As is well known, recreational activities Iconstitute an important phase of the daily lives of millions of people all over the world and have an important bearing upon the general health of our nation. However, there are two problems which have always confronted those who wish to participate in sports, games, and other physical activities. In crowded city areas there is usually an ample number of people who Wish to participate in recreational activities Ibut unfortunately the problem is that there is usually a lack of space wherein sports can be safely and conveniently conducted. There are too few playgrounds and too little play space. On the other hand, in rural areas where there is ample space for sports and games the problem is that there `are frequently too few people within a given area who are available at a given time for those sports which require several participants or teams. Also, proficiency in many sports is most conveniently obtained by a person when that person can arrange to practice the basic rudiments of the game under conditions which roughly approximate those which exist in the sport, without the necessity of having other persons present. For example: in the game of tennis, prociency is often obtained by volleying a tennis ball against a wooden backboard; in golf, one may drive golf balls on a practice range; and in basketball, one may practice alone by shooting at the basket. It is seldom that adequate facilities are available for this purpose.

The aforementioned diiculties which confront those persons who are interested in participating in sports and recreational activities indicate that there is an area within which substantial improvements could be made to satisfy the needs of those who are faced with one or more of the above problems. It is believed that a single device or apparatus could be designed which would be capable of solving all of the aforementioned problems. Very briefly, it is believed that Such a device should be designed to enable persons to engage in sports in a small amount of space andein addition should permit the participants to exert approximately the same strenuous physical effort (with the exception of running) that they would normally exert when the sport is played without any space limitations. Such a device should also enable those persons who desire to do so to practice or other.-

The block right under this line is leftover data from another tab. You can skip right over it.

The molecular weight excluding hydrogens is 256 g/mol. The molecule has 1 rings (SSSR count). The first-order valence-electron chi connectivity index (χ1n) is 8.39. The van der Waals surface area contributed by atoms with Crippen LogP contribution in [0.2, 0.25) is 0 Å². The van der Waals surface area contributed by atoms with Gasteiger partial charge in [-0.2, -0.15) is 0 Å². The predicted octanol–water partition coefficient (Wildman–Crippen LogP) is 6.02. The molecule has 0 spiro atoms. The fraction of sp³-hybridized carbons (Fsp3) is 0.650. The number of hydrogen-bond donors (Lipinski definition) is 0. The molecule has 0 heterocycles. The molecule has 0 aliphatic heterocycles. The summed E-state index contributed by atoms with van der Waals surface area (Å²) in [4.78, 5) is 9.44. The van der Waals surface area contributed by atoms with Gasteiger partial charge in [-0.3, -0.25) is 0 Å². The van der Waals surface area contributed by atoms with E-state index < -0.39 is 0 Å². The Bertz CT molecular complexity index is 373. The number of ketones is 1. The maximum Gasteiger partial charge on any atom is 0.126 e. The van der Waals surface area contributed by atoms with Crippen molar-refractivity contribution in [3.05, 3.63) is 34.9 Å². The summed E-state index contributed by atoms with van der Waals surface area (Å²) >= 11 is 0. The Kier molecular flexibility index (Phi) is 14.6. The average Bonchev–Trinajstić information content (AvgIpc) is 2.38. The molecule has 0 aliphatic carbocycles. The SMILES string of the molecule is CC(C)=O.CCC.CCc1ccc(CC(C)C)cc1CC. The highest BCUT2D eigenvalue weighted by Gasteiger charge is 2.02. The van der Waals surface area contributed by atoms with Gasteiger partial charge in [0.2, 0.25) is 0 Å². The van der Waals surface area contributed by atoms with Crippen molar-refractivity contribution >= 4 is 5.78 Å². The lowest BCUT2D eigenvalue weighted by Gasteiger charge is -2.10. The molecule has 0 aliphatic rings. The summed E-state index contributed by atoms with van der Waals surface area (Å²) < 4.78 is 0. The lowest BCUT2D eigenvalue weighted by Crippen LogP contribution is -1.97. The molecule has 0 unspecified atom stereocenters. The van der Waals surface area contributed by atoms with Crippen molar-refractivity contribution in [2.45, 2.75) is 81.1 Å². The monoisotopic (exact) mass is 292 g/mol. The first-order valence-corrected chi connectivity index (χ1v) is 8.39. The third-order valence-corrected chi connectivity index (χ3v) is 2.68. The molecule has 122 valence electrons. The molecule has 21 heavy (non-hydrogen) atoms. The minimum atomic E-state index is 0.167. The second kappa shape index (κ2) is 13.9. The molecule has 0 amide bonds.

ICC

Wise engage in sports and related physical activities without the necessity of having any other person present. Preferably such a device should also be constructed so that there is the maximum access to fresh air and sunshine.

It is therefore an object of this invention to provide" a novel and useful device which will enable one or more' persons to engage in games and physical activities within'v a limited area. Y

A further object of this invention is to provide a de vice which will permit participants in a sport to exert the same strenuous physical ei'rort that they would exert were there no space limitations.

It is also an object of this invention to provide a device which will enable a person to engage in a sport involving the use of a resilient ball without the necessity of having any other .person present.